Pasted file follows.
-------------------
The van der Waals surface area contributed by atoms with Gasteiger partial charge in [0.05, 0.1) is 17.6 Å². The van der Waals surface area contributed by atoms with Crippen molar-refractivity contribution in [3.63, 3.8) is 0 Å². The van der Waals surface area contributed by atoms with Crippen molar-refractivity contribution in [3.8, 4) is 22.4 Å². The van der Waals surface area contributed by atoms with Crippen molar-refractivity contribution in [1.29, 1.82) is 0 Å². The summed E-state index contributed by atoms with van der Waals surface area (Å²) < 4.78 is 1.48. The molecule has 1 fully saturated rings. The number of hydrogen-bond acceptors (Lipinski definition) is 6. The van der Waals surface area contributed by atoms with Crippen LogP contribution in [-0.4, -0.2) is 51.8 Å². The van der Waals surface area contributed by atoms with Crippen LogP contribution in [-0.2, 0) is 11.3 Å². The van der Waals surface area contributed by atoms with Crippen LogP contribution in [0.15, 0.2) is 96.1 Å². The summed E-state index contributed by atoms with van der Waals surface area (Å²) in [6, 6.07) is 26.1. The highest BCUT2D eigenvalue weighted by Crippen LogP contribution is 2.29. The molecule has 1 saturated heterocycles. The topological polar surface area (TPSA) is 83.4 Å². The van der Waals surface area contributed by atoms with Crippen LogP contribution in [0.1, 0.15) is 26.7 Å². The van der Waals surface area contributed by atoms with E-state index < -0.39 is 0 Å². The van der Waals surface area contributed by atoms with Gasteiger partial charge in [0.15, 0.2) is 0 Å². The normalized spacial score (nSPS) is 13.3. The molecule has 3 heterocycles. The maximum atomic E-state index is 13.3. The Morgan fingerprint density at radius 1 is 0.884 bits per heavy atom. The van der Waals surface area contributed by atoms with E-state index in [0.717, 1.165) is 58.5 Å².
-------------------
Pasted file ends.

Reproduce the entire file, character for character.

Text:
The van der Waals surface area contributed by atoms with Gasteiger partial charge in [0.05, 0.1) is 17.6 Å². The van der Waals surface area contributed by atoms with Crippen molar-refractivity contribution in [3.63, 3.8) is 0 Å². The van der Waals surface area contributed by atoms with Crippen molar-refractivity contribution in [3.8, 4) is 22.4 Å². The van der Waals surface area contributed by atoms with Crippen molar-refractivity contribution in [1.29, 1.82) is 0 Å². The summed E-state index contributed by atoms with van der Waals surface area (Å²) < 4.78 is 1.48. The molecule has 1 fully saturated rings. The number of hydrogen-bond acceptors (Lipinski definition) is 6. The van der Waals surface area contributed by atoms with Crippen LogP contribution in [-0.4, -0.2) is 51.8 Å². The van der Waals surface area contributed by atoms with Crippen LogP contribution in [-0.2, 0) is 11.3 Å². The van der Waals surface area contributed by atoms with Crippen LogP contribution in [0.15, 0.2) is 96.1 Å². The summed E-state index contributed by atoms with van der Waals surface area (Å²) in [6, 6.07) is 26.1. The highest BCUT2D eigenvalue weighted by Crippen LogP contribution is 2.29. The molecule has 1 saturated heterocycles. The topological polar surface area (TPSA) is 83.4 Å². The van der Waals surface area contributed by atoms with Crippen LogP contribution in [0.1, 0.15) is 26.7 Å². The van der Waals surface area contributed by atoms with E-state index < -0.39 is 0 Å². The van der Waals surface area contributed by atoms with Gasteiger partial charge in [0.15, 0.2) is 0 Å². The normalized spacial score (nSPS) is 13.3. The molecule has 3 heterocycles. The maximum atomic E-state index is 13.3. The Morgan fingerprint density at radius 1 is 0.884 bits per heavy atom. The van der Waals surface area contributed by atoms with E-state index in [0.717, 1.165) is 58.5 Å².